Review: Lost in Oaxaca, by Jessica Winters Mireles

About the book, Lost in Oaxaca

 

  • Print Length: 328 pages
  • Publisher: She Writes Press (April 21, 2020)
  • Publication Date: April 21, 2020

Lost in OaxacaOnce a promising young concert pianist, Camille Childs retreated to her mother’s Santa Barbara estate after an injury to her hand destroyed her hopes for a musical career. She now leads a solitary life teaching piano, and she has a star student: Graciela, the daughter of her mother’s Mexican housekeeper. Camille has been grooming the young Graciela for the career that she herself lost out on, and now Graciela, newly turned eighteen, has just won the grand prize in a piano competition, which means she gets to perform with the LA Philharmonic. Camille is ecstatic; if she can’t play herself, at least as Graciela’s teacher, she will finally get the recognition she deserves.

But there are only two weeks left before the concert, and Graciela has disappeared—gone back to her family’s village in the mountains of Oaxaca, Mexico. Desperate to bring Graciela back in time for the concert, Camille goes after her, but on the way there, a bus accident leaves her without any of her possessions. Alone and unable to speak the language, Camille is befriended by Alejandro, a Zapotec man who lives in LA but is from the same village as Graciela. Despite a contentious first meeting, Alejandro helps Camille navigate the rugged terrain and unfamiliar culture of Oaxaca, allowing her the opportunity to view the world in a different light—and perhaps find love in the process.

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About the author, Jessica Winters Mireles

Jessica Winters MirelesBorn and raised in Santa Barbara, California, Jessica Winters Mireles holds a degree in piano performance from USC. After graduating, she began her career as a piano teacher and performer. Four children and a studio of over forty piano students later, Jessica’s life changed drastically when her youngest daughter was diagnosed with leukemia at the age of two; she soon decided that life was too short to give up on her dreams of becoming a writer, and after five years of carving out some time each day from her busy schedule, she finished Lost in Oaxaca. She also knows quite a bit about Oaxaca, as her husband is an indigenous Zapotec man from the highlands of Oaxaca and is a great source of inspiration. She lives with her husband and family in Santa Barbara, California.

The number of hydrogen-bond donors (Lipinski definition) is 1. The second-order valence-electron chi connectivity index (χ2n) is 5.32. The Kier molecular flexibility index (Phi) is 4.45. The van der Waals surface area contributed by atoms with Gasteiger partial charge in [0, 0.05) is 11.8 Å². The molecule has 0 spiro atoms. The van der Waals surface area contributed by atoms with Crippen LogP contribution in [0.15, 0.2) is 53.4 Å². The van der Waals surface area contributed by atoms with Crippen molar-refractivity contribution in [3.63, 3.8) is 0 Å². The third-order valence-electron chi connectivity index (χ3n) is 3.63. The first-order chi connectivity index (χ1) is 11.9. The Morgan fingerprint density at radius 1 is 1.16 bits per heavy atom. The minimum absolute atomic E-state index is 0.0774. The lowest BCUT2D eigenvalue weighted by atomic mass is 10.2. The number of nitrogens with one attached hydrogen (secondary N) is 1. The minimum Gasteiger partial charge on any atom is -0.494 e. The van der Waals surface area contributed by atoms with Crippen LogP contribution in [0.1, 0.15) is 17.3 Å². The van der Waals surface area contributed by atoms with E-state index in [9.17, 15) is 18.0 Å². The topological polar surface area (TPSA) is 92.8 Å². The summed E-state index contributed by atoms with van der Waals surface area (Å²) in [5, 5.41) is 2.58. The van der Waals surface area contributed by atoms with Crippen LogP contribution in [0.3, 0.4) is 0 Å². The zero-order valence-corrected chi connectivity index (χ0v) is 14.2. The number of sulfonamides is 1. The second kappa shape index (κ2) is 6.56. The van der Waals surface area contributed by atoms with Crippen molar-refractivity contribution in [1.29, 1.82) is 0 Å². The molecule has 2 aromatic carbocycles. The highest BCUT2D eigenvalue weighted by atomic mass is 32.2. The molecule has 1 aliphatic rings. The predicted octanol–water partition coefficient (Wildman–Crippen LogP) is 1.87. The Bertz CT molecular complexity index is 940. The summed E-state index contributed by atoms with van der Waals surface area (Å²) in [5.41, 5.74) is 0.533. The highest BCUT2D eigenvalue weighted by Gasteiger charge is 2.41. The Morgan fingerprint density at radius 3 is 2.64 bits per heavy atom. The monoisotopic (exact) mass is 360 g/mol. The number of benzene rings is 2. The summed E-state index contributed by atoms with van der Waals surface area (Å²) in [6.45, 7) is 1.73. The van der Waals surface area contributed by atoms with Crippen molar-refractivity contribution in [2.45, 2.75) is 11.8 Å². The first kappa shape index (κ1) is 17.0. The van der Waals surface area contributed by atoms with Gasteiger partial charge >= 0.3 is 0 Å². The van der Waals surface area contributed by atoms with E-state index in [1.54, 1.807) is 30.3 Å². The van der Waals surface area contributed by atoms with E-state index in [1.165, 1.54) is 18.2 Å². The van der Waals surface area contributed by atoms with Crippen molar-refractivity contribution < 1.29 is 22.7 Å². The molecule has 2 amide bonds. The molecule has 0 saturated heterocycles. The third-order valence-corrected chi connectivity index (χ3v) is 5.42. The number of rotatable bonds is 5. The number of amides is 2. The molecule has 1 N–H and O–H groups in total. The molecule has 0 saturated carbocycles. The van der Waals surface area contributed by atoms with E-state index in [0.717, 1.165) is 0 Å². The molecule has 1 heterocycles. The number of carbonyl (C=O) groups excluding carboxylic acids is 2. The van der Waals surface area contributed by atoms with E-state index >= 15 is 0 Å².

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My Thoughts

MissMelissIn Lost in Oaxaca, author Jessica Winters Mireles gives us a story that mixes romance, adventure, and an exploration of the human condition with just enough suspense to keep things interesting. More, she weaves these components into a seamless whole and a compelling story.

We initially meet our protagonist, Camille, on a bus in Mexico, but just after our initial meeting, we are treated to the first of many flashbacks exploring her earlier life. This method of telling a story from both ends and the same time is not new, but in Mireles’s hands it doesn’t feel anything but organic.

Mireles is particularly adept at both giving us the essence of a character with comparatively little backstory  – we get a sense of who Alejandro is from his very first appearance, for example – and writing truthful dialogue. While I’ve never been to Oaxaca, I’ve spent an extensive amount of time in  Baja Sur, on the Pacific side of Mexico, and I really appreciated the way Spanish words and phrases were used to lend authenticity to the characters, without ever seeming like the author was either pandering or creating stereotypes rather than real people.

Overall, Lost in Oaxaca is a gripping story with vivid, dimensional characters whom we care about from the first page.

Goes well with: chicken mole, blue corn tortillas and Bohemia beer.

 

CC BY-NC-SA 4.0 Review: Lost in Oaxaca, by Jessica Winters Mireles by Melissa Bartell is licensed under a Creative Commons Attribution-NonCommercial-ShareAlike 4.0 International License.